It turned out the young fellow was David Blanton, and Bill Jordan was the founder of Realtree Camouflage. David had seen our wild turkey pictures and really liked them. He knew if we had their clothes we were likely to photograph hunters in them and market the images to magazines. David was correct, of course and this was the beginning of a special friendship that continues to this day.
A couple of years later Dodd Clifton, Realtree’s Marketing Director, called me and asked if we wanted to try photographing their clothes for national ads, particularly their effectiveness shots. I had no idea what he needed, but I agreed to give it a try. So we would go out and photograph people, evaluate the pictures and send them to Mr. Dodd. He would mark up the pictures in red—bleed on them—and show me what needed corrected. Although he couldn’t use the pictures, he still paid us and let us try again.
One day Mr. Dodd said, “You’ve got it!” I’ll tell anyone, and often do, that Realtree, Bill Jordan, David Blanton, and especially Dodd Clifton are responsible for the success we have today. This is true because Mr. Dodd had the gift of correcting our work without hurting our feelings or discouraging us--and this enabled us to improve our skills to a higher level. He is our hero!
A high percentage of Realtree’s national ads over the past several years have been our pictures. Our images have also adorned the covers of Cabela’s and Bass Pro Shops catalogs, and the covers of nearly every major hunting magazine on the market.
Thousands of other images have appeared in various other venues, such as books, advertisements and Internet usage.
Success Didn’t Come Easy
I will be the first to tell you that being successful in outdoor photography didn’t come easy. Things were very lean at first, and looking at bad pictures day after day was a truly humbling experience. And it took years of study to master some methods of photography since information was scarce back then. Fortunately, numerous people helped us along the way, and that is why we will be passing on to you what we have learned over the past twenty some years.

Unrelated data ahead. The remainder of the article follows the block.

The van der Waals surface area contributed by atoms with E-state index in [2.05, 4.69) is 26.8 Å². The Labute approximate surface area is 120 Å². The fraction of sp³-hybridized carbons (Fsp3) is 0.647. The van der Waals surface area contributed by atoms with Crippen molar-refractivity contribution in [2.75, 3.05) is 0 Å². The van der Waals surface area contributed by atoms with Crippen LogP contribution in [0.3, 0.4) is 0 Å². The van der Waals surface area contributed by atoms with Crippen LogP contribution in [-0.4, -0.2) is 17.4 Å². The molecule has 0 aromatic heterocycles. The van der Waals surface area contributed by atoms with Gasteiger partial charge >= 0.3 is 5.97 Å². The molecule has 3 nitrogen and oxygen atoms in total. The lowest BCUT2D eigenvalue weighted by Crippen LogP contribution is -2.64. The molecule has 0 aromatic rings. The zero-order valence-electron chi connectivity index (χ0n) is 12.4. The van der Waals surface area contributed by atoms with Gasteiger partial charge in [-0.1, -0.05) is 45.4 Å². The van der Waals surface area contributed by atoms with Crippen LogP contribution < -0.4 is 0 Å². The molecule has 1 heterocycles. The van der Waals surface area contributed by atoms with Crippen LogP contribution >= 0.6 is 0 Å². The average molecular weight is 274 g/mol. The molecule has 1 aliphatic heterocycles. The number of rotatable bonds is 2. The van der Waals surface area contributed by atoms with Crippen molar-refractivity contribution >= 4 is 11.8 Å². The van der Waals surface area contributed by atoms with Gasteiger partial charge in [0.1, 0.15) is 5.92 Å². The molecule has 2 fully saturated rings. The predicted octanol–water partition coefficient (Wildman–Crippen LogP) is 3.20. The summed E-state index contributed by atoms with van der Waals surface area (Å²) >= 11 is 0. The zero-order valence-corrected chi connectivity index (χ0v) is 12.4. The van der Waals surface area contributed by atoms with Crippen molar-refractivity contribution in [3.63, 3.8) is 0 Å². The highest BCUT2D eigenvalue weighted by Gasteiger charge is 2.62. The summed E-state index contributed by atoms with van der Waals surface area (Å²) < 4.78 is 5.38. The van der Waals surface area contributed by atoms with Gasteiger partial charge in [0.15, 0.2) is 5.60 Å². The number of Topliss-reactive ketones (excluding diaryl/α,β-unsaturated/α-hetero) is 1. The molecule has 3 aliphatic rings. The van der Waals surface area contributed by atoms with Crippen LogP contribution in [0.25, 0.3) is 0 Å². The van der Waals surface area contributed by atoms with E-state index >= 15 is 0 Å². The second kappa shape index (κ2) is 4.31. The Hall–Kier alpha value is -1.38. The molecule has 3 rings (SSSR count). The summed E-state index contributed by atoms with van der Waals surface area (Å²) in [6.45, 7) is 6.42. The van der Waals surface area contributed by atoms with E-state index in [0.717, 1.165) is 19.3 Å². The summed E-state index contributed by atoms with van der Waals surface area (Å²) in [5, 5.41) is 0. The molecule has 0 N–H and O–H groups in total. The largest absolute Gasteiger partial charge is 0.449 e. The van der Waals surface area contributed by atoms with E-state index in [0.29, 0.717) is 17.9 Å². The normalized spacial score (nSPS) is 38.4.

Our photography journey became successful for many reasons, such as hard work, enthusiasm, honesty, and a never quit attitude. The primary reason it turned out so well is because others, such as those previously mentioned folks at Realtree, saw potential in us that we couldn’t see in ourselves.
Other parts of my life are like that as well. I still make lots of personal mistakes along the path of life, but there is one who looks at my work, evaluates it, and sees unrealized potential in me. And those black mistakes I make that I can never make right, he corrects in red, turning them pure white by his atoning sacrifice on Calvary’s Cross. Yes, Carol and I have heroes here on earth, but Jesus Christ is our real hero!
Because of this, when we’re out photographing this incredible earth we see His hand in each part of His astonishingly beautiful creation, and we feel His presence within us. And that is why we know we are without excuse if we don’t believe.
Copyright Brad Herndon
Brad and Carol Herndon
Brad and Carol Herndon live in a small cabin nestled in beautiful Browstown, In. Brad and Carol have the unique ability to see the world through the lens of a camera! They take this wonderful gift and use it to bring those who view thier work closer to the Creator, Almighty God, who has created all things seen and unseen!